Town clock to be restored along with church steeple

Spire removal set for evening of June 1 in Camden
By Susan Mustapich | May 19, 2017
Photo by: Susan Mustapich Restoration of the town clock will be paid for with funds raised for the rehabilitation of the Chestnut Street Baptist Church steeple and spire.

CAMDEN — The Chestnut Street Baptist Church in Camden will pay for substantial repairs to the town clock, as part of the major restoration of the church steeple and spire.

At the May 16 Select Board meeting, Taylor Martens, a deacon who oversees church facilities, said the steeple restoration project will include removal and restoration of steel and brass components of the town clock, which show rust and oxidation due to water damage from leakage within the structure. The project also includes installation of a protective covering over the clock movement, pendulum, weight tracks and pulleys.

The announcement was good news to selectmen, who had seen a description of the clock repair costing $48,000 in their information packet for the meeting.

The current town clock dates to 1910, and was made and presented to the town by the E. Howard Clock Company. The owner, Edward Howard, was a summer resident of Camden. Balzer Family Clock Works of Freeport, completely restored the clock in 1995.

The clock repair involves an intricate process of disconnecting and removing the mechanisms, dials and components, removing paint and rust, applying new coatings, cleaning the special double frosted glass sections and numerous components, reassembling, and installing a protective covering over the clock movement, pendulum, weight tracks and pulleys.

Prior to the announcement about the clock repairs, Martens, and church member Jeff Foltz, requested a temporary street closing of Chestnut Street on Thursday, June 1, from 5 to 9 p.m. when a 200-foot crane will remove the 44-foot spire from atop the steeple. Foltz has overseen the effort to raise $538,000 for the steeple restoration. Camden voters approved $75,000 for the project at the 2016 town meeting.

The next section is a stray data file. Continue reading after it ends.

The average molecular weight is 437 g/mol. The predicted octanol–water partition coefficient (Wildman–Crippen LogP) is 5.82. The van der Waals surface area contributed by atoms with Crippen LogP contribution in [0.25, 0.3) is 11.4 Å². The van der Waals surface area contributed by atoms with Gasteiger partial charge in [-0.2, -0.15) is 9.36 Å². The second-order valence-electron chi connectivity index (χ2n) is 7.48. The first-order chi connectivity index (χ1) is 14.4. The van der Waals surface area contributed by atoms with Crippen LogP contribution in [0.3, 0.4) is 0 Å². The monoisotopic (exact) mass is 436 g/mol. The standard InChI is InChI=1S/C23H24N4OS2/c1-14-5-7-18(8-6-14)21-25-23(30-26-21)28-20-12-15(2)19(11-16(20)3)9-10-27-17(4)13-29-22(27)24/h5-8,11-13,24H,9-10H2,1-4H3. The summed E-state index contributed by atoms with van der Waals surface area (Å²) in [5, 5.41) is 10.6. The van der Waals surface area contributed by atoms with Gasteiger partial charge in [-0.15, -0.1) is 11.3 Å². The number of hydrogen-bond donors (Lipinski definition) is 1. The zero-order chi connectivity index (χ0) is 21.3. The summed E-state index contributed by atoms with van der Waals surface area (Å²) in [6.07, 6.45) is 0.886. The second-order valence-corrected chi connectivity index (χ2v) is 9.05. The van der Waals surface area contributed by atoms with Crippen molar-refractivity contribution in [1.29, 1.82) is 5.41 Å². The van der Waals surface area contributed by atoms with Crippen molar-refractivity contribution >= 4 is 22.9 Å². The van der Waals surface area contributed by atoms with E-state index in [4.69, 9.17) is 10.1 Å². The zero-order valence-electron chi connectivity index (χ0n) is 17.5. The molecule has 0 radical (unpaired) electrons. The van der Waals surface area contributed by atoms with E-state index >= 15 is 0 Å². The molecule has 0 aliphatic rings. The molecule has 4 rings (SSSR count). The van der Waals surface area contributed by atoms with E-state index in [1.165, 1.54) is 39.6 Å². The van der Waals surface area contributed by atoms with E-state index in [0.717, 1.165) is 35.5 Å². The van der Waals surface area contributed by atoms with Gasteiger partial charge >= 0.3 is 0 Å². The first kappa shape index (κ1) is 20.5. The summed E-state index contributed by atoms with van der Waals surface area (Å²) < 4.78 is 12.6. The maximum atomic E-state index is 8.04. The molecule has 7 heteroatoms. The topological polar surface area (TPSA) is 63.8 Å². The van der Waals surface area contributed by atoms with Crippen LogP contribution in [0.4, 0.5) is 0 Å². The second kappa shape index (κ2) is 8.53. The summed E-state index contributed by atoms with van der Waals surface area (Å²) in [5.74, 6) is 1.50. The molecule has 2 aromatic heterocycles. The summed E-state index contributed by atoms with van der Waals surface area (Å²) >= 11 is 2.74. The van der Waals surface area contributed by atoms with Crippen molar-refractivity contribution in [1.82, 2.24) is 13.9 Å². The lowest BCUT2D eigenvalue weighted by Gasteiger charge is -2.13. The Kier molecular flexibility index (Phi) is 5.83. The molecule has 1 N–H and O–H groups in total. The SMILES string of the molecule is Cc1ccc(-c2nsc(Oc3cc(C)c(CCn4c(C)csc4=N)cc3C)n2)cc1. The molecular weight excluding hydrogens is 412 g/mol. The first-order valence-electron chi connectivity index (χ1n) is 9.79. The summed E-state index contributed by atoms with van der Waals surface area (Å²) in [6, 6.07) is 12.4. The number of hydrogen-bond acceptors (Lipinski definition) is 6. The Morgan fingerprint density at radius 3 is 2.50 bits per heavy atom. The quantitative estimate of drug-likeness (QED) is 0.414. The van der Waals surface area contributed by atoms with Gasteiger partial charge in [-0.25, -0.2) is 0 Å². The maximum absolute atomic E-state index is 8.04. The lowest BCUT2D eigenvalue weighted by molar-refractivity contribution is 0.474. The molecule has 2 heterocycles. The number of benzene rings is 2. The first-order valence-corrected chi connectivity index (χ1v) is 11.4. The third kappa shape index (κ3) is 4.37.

The crane will arrive at 7 a.m. and park in front of the church. At 5 p.m. it will be rigged, which takes about an hour, Martens said, and "the pick" will occur around 6 p.m.

Board members unanimously approved the temporary street closure after learning that Police Chief Randy Gagne had reviewed the proposal, and recommended that the work be done in the evening. Gagne attended a pre-construction meeting April 27, along with Fire Chief Chris Farley, Public Works Director Rick Seibel, Ben Keeley of Keeley Crane Service and Martens.

Foltz said this will be the fourth time the spire has been removed in the history of the church. The new spire will be built to last 100 years, according to Foltz. Martens expects the spire to be replaced mid-to-late August.

To date, just under $40,000 of the $538,000 cost of the restoration remains to be raised. In 2015, inspections of the steeple and spire revealed structural deterioration. Since then, four two-story high structural beams have been replaced at a cost of $85,000.

The restoration includes gutting and replacing of supports and boards within the upper portion of the steeple, and exterior repairs and painting to withstand exposure to coastal weather conditions. Scaffolding which will envelop the steeple as the project gets under way will cost $120,000.

The spire will be rebuilt by Lyman-Morse using a composite material, manufactured to duplicate the exterior detail, texture and color, and protect the steeple from water infiltration.

Courier Publications reporter Susan Mustapich can be reached at 236-8511 or by email at smustapich@villagesoup.com.

Comments (1)
Posted by: Mary A McKeever | May 19, 2017 11:53

Wonderful for the town and the tourists. Keep Camden "small town" image. The clock and steeple fulfill that. Kudos to those who contributed to this worthy project.



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